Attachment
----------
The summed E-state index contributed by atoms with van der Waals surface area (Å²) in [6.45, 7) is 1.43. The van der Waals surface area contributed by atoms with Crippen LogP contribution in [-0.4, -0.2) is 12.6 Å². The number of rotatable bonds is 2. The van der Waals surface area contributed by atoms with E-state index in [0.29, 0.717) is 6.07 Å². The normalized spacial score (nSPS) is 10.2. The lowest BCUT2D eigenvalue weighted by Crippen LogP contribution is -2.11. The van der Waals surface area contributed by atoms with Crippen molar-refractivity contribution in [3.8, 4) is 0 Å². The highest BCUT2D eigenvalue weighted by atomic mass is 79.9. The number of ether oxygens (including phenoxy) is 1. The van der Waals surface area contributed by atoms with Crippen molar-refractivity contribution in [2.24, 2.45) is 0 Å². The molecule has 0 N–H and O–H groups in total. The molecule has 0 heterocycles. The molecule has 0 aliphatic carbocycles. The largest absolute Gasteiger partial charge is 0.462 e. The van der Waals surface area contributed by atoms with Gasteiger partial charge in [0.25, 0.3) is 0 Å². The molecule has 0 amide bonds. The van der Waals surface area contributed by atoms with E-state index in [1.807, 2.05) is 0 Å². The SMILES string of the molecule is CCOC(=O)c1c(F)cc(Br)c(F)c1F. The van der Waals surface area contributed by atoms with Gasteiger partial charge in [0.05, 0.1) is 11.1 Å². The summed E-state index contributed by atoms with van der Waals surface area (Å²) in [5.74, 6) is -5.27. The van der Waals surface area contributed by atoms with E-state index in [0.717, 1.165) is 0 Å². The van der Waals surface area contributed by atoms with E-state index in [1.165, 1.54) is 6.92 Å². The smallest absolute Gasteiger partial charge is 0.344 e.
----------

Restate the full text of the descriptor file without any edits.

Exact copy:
The summed E-state index contributed by atoms with van der Waals surface area (Å²) in [6.45, 7) is 1.43. The van der Waals surface area contributed by atoms with Crippen LogP contribution in [-0.4, -0.2) is 12.6 Å². The number of rotatable bonds is 2. The van der Waals surface area contributed by atoms with E-state index in [0.29, 0.717) is 6.07 Å². The normalized spacial score (nSPS) is 10.2. The lowest BCUT2D eigenvalue weighted by Crippen LogP contribution is -2.11. The van der Waals surface area contributed by atoms with Crippen molar-refractivity contribution in [3.8, 4) is 0 Å². The highest BCUT2D eigenvalue weighted by atomic mass is 79.9. The number of ether oxygens (including phenoxy) is 1. The van der Waals surface area contributed by atoms with Crippen molar-refractivity contribution in [2.24, 2.45) is 0 Å². The molecule has 0 N–H and O–H groups in total. The molecule has 0 heterocycles. The molecule has 0 aliphatic carbocycles. The largest absolute Gasteiger partial charge is 0.462 e. The van der Waals surface area contributed by atoms with Gasteiger partial charge in [0.25, 0.3) is 0 Å². The molecule has 0 amide bonds. The van der Waals surface area contributed by atoms with E-state index in [1.807, 2.05) is 0 Å². The SMILES string of the molecule is CCOC(=O)c1c(F)cc(Br)c(F)c1F. The van der Waals surface area contributed by atoms with Gasteiger partial charge in [0.05, 0.1) is 11.1 Å². The summed E-state index contributed by atoms with van der Waals surface area (Å²) in [5.74, 6) is -5.27. The van der Waals surface area contributed by atoms with E-state index in [0.717, 1.165) is 0 Å². The van der Waals surface area contributed by atoms with E-state index in [1.165, 1.54) is 6.92 Å². The smallest absolute Gasteiger partial charge is 0.344 e.